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Sage Wisdom

"Good improvisation communicates harmonic progression melodically. Effective melodies manipulate harmonic content through the use of guide tones and preparatory gravity notes, masterfully woven in systematic tension, release, and transparent harmonic definition."

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October 22, 2009 | Bridging Chord Melody

One of our goals in our Mel Bay book project "Getting Into Jazz Mandolin" was to introduce chord melody style playing. The great Jethro Burns was a master studied by many mandolinists, and his ability to seamlessly slip in an out of chord and melody was a treat to the eye and ear. It's certainly an intimidating skill, even for the player adept at chords, and proficient at melody. It's that doing both at the same time thing that is so confounding.

Many get too worked up about even attempting it. You could start gently by becoming effective at playing 3rds and 6ths parallel to a melody. This isn't terribly hard to do up and down the fingerboard, but you are kind of limited to one scale, at least conceptually. Still, we are talking about a two-note chord, and that's a chord by any definition. Adding a 3rd and 4th voice is nice, but not always necessary.

Assuming you already have an arsenal of chord variations, you can also finger each chord, paying close attention where the notes of the melody are and voicing them so that the tune is heard, usually melody on top. It takes a little thinking and planning, but learn a few songs this way, it starts to get easier as you develop your own tricks. It is certainly colossal cerebral exercise, and not for the faint of heart.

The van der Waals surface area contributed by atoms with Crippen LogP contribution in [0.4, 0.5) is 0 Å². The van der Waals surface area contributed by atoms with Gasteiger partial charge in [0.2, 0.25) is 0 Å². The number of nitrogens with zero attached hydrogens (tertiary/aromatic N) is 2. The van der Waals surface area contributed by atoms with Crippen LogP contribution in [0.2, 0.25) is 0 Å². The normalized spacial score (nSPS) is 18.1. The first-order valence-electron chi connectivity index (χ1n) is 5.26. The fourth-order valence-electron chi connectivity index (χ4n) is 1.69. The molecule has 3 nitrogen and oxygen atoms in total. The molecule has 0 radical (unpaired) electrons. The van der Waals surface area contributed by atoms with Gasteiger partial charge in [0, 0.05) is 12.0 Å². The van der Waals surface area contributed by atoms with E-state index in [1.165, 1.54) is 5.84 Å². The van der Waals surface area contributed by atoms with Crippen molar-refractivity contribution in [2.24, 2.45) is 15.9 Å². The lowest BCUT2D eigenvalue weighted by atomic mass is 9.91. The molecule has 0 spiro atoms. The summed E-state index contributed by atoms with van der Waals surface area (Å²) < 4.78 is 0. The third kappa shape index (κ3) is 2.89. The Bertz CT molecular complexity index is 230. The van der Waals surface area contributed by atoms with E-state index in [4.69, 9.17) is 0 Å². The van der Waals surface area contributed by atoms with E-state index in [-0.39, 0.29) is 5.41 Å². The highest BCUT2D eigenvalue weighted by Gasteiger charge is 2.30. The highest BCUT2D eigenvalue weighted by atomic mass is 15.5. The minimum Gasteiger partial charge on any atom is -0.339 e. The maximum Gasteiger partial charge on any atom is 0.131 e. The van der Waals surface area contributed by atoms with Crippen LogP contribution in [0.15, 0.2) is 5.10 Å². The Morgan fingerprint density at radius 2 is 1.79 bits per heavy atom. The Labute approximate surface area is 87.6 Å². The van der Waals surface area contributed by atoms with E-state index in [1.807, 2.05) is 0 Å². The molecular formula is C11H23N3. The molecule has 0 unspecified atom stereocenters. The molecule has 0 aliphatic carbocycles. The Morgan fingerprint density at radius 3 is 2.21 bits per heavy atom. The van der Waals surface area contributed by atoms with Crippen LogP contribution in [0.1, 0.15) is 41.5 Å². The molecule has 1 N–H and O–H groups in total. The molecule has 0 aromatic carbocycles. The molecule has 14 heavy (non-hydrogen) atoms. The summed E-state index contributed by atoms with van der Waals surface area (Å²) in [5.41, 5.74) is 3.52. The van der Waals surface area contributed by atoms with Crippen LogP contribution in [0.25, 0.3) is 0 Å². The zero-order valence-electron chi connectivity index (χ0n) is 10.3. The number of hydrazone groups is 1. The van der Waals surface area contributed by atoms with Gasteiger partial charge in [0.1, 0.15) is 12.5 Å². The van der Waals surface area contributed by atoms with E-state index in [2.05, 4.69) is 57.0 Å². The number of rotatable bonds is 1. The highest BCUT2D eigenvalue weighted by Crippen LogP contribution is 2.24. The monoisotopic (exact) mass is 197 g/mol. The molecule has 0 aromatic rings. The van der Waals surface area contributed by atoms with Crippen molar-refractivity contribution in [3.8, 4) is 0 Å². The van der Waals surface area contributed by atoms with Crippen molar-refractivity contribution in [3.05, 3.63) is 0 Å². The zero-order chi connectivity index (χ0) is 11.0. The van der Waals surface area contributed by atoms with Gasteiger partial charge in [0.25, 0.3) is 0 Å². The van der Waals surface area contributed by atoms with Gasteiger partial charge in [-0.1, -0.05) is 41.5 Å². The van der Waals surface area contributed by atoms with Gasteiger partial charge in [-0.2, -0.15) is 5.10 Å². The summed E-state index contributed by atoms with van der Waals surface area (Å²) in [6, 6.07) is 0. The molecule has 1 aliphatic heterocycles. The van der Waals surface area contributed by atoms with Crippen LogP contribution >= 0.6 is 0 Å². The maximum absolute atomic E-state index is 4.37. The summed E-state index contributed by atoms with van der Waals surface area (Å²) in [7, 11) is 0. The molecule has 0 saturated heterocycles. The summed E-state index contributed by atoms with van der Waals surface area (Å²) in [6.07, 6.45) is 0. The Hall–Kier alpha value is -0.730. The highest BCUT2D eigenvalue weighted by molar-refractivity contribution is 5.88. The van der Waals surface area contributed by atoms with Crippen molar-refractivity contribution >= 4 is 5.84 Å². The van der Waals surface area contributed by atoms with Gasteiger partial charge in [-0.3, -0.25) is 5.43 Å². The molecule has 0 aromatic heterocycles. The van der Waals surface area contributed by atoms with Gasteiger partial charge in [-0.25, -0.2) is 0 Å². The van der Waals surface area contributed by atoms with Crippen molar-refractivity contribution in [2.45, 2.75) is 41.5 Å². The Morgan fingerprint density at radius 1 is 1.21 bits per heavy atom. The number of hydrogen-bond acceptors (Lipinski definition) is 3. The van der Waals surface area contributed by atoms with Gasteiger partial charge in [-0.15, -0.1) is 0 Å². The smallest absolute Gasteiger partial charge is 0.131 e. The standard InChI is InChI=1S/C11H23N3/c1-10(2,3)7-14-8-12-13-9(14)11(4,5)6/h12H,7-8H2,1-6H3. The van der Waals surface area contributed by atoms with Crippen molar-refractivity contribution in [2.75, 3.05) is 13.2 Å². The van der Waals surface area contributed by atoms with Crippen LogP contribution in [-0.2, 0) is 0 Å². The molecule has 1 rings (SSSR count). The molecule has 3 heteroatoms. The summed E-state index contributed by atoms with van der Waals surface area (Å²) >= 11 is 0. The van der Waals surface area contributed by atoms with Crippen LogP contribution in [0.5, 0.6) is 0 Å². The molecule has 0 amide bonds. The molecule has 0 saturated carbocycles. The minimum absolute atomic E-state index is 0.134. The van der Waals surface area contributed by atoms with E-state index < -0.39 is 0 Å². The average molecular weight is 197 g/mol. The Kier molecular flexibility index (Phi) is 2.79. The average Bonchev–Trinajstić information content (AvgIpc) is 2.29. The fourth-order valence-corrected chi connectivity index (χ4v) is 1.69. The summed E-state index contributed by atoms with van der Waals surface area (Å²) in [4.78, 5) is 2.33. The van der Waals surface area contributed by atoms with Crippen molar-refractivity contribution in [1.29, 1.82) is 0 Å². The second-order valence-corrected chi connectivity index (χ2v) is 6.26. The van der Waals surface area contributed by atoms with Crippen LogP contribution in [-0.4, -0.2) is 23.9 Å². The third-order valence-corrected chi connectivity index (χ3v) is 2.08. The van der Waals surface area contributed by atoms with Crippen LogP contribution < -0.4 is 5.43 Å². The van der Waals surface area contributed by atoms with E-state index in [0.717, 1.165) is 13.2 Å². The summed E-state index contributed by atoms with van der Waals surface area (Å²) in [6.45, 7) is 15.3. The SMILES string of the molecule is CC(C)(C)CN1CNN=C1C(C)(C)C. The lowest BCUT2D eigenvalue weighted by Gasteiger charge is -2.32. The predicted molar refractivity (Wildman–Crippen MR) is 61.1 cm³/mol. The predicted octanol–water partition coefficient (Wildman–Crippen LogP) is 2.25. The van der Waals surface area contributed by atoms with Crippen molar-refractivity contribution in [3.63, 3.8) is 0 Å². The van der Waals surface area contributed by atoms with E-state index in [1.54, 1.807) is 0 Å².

Probably the best way to get down the path of Chord Melody technique is to get comfortable moving in and out of either. Looking for "Grips" or chord fingerings that strategically coincide is a skill you can master over time. Think of it as melody proficiency, side by side with chord voicing aptitude. We'd suggest starting with something simple like a couple measures of melody, followed by a couple more of comping chords. Get the melody in your fingers, but also figure out how your are going to chord the following measures with efficient chord movement.

This is an example out of the "Getting Into Jazz Mandolin" book:


You can take simple stretches of melody, a Real Book tune for example. Take something you are familiar with both comping and playing the melody, and try alternating between chords and melody. Try them in two measure increments. When you are comfortable with that, try alternating every measure. Later when you can do partial measures of each, you are there. You are playing Chord Melody!

Don't feel the obligation to do four-note chords. As you develop the skill, you'll be adding two-note chords as well, and the parallel 3rds and 6ths will be intermingled in there too, along with a host of trick double stops. Try to use as much of the first 12 frets as you can.

Don't be afraid to experiment. Your only limitation will be your own creativity.

The benefits of third position fingering
Grip #1
Playing musically: Part 2, play the chords
Chord Melody from Aaron Weinstein
Scratching the Surface of Chord Melody

Posted by Ted at October 22, 2009 6:05 PM

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